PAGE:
Thinking Big: New York and London
New York/London—Comparable, Complementary, Competitive
By Daniel Rose
Current discussions of New York and London focus primarily on who can seduce from whom the lucrative fees from hedge funds, derivatives or Initial Public Offerings that enrich individuals and fill municipal coffers. The underlying assumption, perhaps mistaken, is that the halcyon days of 2002-2007 will soon return, that the financial services industry will once again be the “cash cow” of yesterday, and that attention should focus on topics like support for electronic trading, or on increasing available electrical supply.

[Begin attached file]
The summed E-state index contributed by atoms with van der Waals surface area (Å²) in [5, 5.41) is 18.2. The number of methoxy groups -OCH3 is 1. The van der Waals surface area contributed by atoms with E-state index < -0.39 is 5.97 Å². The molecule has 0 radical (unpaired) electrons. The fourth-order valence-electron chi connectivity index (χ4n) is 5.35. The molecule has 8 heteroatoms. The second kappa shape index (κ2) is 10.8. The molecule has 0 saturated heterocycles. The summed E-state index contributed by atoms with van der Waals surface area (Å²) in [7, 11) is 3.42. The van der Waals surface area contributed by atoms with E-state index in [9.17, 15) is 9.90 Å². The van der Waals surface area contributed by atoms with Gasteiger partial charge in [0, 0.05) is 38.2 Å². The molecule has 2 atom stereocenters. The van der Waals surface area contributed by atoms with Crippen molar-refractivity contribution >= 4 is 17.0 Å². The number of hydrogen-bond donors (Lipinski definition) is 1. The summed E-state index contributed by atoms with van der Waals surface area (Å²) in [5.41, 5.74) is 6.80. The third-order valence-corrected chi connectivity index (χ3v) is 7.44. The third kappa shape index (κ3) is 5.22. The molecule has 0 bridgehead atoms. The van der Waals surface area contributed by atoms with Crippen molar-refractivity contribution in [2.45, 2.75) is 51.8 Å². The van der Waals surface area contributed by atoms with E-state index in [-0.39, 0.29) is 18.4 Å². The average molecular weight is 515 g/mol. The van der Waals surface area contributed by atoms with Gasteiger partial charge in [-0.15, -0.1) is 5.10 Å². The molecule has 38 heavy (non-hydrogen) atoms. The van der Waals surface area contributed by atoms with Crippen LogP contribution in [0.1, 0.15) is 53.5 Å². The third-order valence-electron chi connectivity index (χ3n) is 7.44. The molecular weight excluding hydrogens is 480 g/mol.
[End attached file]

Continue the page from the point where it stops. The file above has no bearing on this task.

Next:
London’s financial services sector is, of course, of great importance both to the City itself and to the U.K., employing over one million people (nearly half of whom work in London) and accounting for eleven per cent of the U.K.’s total income tax and fifteen per cent of its corporate tax revenues. In the U.S., financial services represent eight per cent of our GDP and more than five per cent of all U.S. jobs. Obviously it is in each nation’s interest for its financial sector to thrive.
Today, however, our problems are more complex than just those of the financial community. We face a slow and difficult economic recovery dominated by financial deleveraging and short-term deflationary risks, by massive public and private debt, high unemployment, frightened consumers and an aging labor force. Lack of trust—in government, financial institutions and civic leaders—is widespread.